18th September - 18th December, Thessaloniki
Born (1971) in Aalborg, Denmark. He lives and works in London. He studied sculpture at the Chelsea College of Art and Design of London, and fine art media (MA) at the Slade School of Fine Art, London. Selected solo exhibitions: Do Not Use, Revolver Galeria, Lima, Peru (2010); Contes de la périphérie, Maison du Danemark, Paris, France (2010); Control Wanted, Galerie Vanessa Quang, Paris, France (2008); Rising Floating Falling, Kunsten-Museum of Modern Art, Aalborg, Denmark (2004). Selected group exhibitions: Changing Stakes: Contemporary Art Dialogues With Dubai, Mercer Union, Toronto, Canada (2011); Folkstone Triennial 2011, Folkestone, England (2011); Sharjah Biennial 9, Sharjah Art Museum, Sharjah, UAE (2009); The Jerusalem Show, Al-Ma'mal Foundation for Contemporary Art, Jerusalem (2007); Distant Relations, Museum of Contemporary Art, Roskilde, Denmark (2007); Une vision du monde, La Maison Rouge, Paris, France (2006). Danish artist and film-maker Nikolaj Bendix Skyum Larsen’s work is rooted in real life issues. For years he has been working on the theme of migration, which is also the theme of his site specific installation; Ode to the Perished commissioned by the 3rd Thessaloniki Biennale of Contemporary Art.
“Research conducted on migration patterns by a group of journalists has revealed that more than 34,000 illegal immigrants drowned in the Aegean and Mediterranean seas between 1988 and 2009. For many people who left their countries in search of a better life, their journeys ended in tragedy”.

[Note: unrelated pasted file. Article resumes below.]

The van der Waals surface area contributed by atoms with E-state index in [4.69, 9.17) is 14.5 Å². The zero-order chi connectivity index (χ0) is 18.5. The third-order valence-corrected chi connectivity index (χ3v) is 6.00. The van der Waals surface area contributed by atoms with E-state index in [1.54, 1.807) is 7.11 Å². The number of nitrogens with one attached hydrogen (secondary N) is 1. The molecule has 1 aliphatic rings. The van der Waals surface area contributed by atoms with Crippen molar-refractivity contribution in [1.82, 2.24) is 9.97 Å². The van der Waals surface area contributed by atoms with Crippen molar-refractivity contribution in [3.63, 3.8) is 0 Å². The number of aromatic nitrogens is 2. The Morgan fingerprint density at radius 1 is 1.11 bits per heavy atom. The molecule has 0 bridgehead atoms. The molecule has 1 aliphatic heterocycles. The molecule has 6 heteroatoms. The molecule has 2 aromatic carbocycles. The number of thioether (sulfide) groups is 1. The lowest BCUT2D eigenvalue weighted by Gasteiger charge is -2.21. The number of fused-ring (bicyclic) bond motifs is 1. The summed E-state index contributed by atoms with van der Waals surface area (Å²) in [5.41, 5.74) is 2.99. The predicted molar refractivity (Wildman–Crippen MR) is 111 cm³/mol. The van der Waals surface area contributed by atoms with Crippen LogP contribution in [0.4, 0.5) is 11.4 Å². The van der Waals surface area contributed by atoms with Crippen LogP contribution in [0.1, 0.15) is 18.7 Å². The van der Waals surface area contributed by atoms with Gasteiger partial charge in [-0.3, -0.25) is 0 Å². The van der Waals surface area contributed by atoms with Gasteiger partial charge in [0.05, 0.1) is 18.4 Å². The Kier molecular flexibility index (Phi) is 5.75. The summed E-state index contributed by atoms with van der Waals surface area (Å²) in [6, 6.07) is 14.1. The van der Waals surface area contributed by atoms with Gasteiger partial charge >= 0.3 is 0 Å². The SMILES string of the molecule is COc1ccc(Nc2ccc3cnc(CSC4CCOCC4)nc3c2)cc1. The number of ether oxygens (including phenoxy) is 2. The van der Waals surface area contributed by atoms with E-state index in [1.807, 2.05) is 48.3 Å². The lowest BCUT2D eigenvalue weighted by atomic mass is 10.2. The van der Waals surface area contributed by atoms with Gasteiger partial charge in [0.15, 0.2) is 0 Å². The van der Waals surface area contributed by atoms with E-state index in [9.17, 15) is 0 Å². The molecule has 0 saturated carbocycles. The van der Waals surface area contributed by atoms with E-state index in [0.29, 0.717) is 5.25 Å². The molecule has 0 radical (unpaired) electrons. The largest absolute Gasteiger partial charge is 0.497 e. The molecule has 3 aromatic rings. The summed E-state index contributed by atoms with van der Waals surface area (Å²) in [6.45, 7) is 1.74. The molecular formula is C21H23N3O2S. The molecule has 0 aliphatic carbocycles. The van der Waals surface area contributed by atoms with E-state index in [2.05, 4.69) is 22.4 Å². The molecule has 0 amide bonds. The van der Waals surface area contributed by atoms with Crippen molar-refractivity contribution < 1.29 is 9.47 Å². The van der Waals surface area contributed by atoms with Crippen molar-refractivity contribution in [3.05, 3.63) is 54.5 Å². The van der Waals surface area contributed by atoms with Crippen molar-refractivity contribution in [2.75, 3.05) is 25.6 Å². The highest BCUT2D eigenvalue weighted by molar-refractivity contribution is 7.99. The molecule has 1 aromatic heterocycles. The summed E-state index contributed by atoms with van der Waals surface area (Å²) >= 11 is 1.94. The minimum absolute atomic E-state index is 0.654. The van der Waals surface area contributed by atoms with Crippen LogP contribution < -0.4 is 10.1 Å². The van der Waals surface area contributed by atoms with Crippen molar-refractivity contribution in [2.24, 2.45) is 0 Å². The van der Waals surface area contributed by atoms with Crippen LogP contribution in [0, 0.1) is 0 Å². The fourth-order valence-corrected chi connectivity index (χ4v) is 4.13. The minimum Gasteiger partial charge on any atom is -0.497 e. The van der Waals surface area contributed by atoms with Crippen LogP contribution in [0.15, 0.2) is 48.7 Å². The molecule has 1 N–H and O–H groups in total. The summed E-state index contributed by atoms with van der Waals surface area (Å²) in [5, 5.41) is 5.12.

Ömer Oruç, Today’s Zaman, 23 February 2010, Smyrna
Having worked with notions of immigration for a number of years, Danish artist and film-maker, Nikolaj Bendix Skyum Larsen has portrayed the lives, hopes and yearnings of immigrants and realized how a combination of necessity and a utopian vision of their destination fuels their desire to keep going during their long and dangerous journeys to better lands and better lives.
Larsen’s work prompts questions about the role and responsibilities of artists in a global context, and the contribution of art as an alternative to that of the constant flow of mass media reportage.
Every year, thousands of immigrants cross the Aegean Sea between Turkey and Greece. These crossings are operated by human trafficking mafias who fill the vessels -often beyond capacity- with immigrants willing to risk everything to reach the shores of the European Union. Often, the immigrants’ journeys end in peril and many drown in the sea.
The suspended shapes in Ode to the Perished are made of concrete canvas™, a material that has a range of applications in both civil and military sectors as emergency key infrastructure for disaster relief and for frontline operations. Thus its use relates to the very reasons why so many people have to flee their war-torn homes in search for a new safe place to live. The finished shapes were immersed in the Aegean Sea for months in order to develop the same patina of algae, as objects floating in the sea over long periods of time do. The cocoon-like shapes are also reminiscent of large chrysalis and hold the promise of potential future life.
In the context of the wider thematic of this work, this promise has been frozen in time as the cocoons ascend towards the heavenly dome of the Yeni Djami. Ode to the Perished pays homage to the multitudes of bereaved immigrants in their often fatal quest for a better life for them, for their families and their communities.
“If you come from Afghanistan, you speak with someone who arranges the whole journey. You travel by truck and from Turkey to Greece by speedboat. Sometimes the speedboat crashes. Six months ago twenty-four Afghan guys were killed in a boat crash. People are also killed in trucks. They can put up to eighty boys in one truck.”
Kamron, 19 years old. Afghani immigrant in Calais, France. Quote from the three-screen video installation, Promised Land (2011) by Nikolaj Bendix Skyum Larsen.